The Queen just won a version of this iconic BBC quiz show!

Alexander Armstrong hosted the live game

Chloe Best

The Queen joined members of her local Women’s Institute to play a live game of Pointless hosted by Alexander Armstrong on Thursday – and won! The quiz show host revealed that Her Majesty’s team was victorious in a best-of-five match which finished three-one, and won a coveted Pointless trophy.

Alexander, who was the guest speaker at the Queen’s annual visit to Sandringham WI, said that the Queen is a fan of the BBC show, describing her as "our most distinguished viewer". And she helped lead her team to victory, after giving some answers herself and showing "some deft, silky Pointless skills".

The Queen played a version of Pointless at the Sandringham Women's Institute

Speaking after the meeting, Alexander said the hall was divided into two teams for the game of Pointless, one headed by the Queen and the other by Yvonne Browne, vice-president of the Sandringham WI. "I think Her Majesty and the team can be very pleased with themselves tonight and go back covered in glory," he said. "I think they can look back over the match and feel rightly proud of what they achieved."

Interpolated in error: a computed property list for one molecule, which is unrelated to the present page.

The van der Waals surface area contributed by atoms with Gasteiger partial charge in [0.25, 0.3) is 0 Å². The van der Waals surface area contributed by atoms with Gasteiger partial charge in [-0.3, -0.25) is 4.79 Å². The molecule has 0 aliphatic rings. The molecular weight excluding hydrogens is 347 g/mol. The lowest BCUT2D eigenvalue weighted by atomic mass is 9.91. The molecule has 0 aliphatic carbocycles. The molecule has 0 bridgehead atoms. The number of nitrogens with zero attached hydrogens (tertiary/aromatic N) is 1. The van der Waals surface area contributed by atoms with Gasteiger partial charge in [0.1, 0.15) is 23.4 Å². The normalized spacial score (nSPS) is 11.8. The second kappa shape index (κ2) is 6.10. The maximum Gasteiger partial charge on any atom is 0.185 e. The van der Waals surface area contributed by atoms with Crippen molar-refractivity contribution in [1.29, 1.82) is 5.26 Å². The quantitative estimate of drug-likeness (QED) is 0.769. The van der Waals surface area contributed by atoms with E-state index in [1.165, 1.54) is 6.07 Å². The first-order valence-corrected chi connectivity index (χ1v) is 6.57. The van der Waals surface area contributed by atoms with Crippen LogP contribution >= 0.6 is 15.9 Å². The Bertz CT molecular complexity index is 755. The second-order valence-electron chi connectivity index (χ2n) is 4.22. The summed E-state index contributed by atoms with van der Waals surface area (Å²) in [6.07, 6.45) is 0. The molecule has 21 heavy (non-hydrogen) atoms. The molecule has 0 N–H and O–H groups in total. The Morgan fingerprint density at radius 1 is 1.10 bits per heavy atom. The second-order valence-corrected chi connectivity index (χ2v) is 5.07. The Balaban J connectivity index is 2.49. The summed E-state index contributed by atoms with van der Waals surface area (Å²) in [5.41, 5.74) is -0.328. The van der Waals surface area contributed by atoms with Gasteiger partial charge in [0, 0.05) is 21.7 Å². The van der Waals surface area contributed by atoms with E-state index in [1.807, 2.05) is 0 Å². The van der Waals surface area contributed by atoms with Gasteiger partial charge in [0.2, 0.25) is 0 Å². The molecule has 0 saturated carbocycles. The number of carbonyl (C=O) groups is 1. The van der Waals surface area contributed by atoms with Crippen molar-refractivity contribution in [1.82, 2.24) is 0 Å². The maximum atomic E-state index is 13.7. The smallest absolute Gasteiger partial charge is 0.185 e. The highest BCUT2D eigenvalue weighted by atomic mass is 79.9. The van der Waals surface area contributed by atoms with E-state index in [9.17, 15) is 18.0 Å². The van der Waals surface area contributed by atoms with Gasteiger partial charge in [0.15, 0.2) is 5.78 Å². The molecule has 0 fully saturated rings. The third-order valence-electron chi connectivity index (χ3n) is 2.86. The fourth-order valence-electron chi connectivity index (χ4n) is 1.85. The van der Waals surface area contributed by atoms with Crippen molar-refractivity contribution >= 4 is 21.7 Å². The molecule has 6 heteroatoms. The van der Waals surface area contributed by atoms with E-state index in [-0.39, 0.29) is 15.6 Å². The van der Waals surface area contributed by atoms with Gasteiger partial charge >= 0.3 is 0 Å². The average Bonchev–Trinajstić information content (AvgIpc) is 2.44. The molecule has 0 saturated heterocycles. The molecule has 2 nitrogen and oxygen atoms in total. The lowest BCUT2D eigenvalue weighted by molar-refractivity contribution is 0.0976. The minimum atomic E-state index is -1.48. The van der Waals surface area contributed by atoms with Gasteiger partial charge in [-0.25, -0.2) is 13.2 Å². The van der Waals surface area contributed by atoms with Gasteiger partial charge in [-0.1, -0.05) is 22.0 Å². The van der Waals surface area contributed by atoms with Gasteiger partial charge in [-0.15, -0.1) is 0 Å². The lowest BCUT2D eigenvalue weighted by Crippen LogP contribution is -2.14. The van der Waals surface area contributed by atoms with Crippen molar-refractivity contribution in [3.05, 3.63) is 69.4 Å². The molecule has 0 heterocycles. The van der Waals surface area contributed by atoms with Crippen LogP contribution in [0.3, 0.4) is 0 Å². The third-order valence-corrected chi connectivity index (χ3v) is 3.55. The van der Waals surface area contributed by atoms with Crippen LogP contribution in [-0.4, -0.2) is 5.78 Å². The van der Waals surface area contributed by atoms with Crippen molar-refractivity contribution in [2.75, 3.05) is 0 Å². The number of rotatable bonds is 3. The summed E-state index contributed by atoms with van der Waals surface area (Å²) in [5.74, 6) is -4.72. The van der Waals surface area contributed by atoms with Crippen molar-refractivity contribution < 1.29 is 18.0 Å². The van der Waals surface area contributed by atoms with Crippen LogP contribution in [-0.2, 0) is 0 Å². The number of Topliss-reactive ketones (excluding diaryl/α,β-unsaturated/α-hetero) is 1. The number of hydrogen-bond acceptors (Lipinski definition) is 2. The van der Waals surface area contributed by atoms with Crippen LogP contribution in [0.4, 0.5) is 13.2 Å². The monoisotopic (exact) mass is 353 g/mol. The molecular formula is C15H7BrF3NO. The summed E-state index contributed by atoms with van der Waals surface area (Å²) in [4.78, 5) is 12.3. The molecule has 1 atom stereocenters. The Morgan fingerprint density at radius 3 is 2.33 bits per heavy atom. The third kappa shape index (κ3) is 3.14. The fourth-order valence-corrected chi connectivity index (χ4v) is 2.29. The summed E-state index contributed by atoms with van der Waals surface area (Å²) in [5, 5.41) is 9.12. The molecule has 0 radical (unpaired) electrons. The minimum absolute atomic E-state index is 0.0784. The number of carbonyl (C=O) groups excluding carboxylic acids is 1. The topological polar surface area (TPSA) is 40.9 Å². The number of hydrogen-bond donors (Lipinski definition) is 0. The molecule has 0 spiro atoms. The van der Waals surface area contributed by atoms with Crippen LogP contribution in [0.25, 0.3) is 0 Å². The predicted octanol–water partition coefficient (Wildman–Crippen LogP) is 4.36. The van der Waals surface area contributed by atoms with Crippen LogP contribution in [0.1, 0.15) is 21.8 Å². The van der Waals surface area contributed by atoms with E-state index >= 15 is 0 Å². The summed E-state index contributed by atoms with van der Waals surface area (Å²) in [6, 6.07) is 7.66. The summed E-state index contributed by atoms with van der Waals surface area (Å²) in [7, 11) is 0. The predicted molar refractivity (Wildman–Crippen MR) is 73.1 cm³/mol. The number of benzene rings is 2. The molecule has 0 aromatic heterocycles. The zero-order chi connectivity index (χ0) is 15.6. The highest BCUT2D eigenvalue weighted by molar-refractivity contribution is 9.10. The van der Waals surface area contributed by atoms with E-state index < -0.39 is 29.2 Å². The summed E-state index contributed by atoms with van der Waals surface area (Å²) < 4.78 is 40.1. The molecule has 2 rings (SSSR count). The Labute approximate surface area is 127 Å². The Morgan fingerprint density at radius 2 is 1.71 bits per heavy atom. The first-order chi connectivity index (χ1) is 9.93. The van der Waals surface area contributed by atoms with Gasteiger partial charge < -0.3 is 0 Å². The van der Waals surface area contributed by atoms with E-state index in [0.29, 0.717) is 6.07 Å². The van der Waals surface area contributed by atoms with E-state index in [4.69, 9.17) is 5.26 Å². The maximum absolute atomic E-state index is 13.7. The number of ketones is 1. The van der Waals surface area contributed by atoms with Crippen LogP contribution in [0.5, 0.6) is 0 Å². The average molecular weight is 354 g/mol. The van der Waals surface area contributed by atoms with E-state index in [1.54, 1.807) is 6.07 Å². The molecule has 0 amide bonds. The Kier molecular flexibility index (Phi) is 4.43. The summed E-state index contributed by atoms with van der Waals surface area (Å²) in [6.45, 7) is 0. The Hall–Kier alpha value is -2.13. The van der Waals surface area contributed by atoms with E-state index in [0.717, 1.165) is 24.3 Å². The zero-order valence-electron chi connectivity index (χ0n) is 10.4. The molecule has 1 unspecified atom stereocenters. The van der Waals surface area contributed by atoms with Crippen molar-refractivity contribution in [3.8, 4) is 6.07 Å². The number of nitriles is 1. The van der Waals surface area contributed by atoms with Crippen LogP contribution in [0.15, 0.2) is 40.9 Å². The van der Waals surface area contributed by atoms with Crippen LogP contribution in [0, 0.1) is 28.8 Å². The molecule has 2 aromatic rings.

STORY: The Queen in high spirits as she returns to work in Sandringham

The BBC host presented Sandringham WI with a Pointless trophy, gave a talk about his journey onto television and sang for the group with piano accompaniment. "It's literally like a dream come true because I think everyone dreams they've had tea with the Queen, and it was the most lovely experience," he said.

Alexander Armstrong was the guest speaker at the WI

The Queen has attended the WI group's meetings since 1943 and took over as President from the Queen Mother, who in turn took over from Queen Mary. In the past, vice president Yvonne, who has been a member for over 25 years, has said the monarch "becomes one of us" at the gatherings and enjoys chatting over a cup of Yorkshire Blend tea.

MORE: The Queen puts on a brave face following Prince Philip's car crash

The royal's daughter Princess Anne and her daughters-in-law, the Duchess of Cornwall and the Countess of Wessex, are also members of the WI, the organisation that hopes to "gather women together, encourage them to acquire new skills and nurture unique talents".

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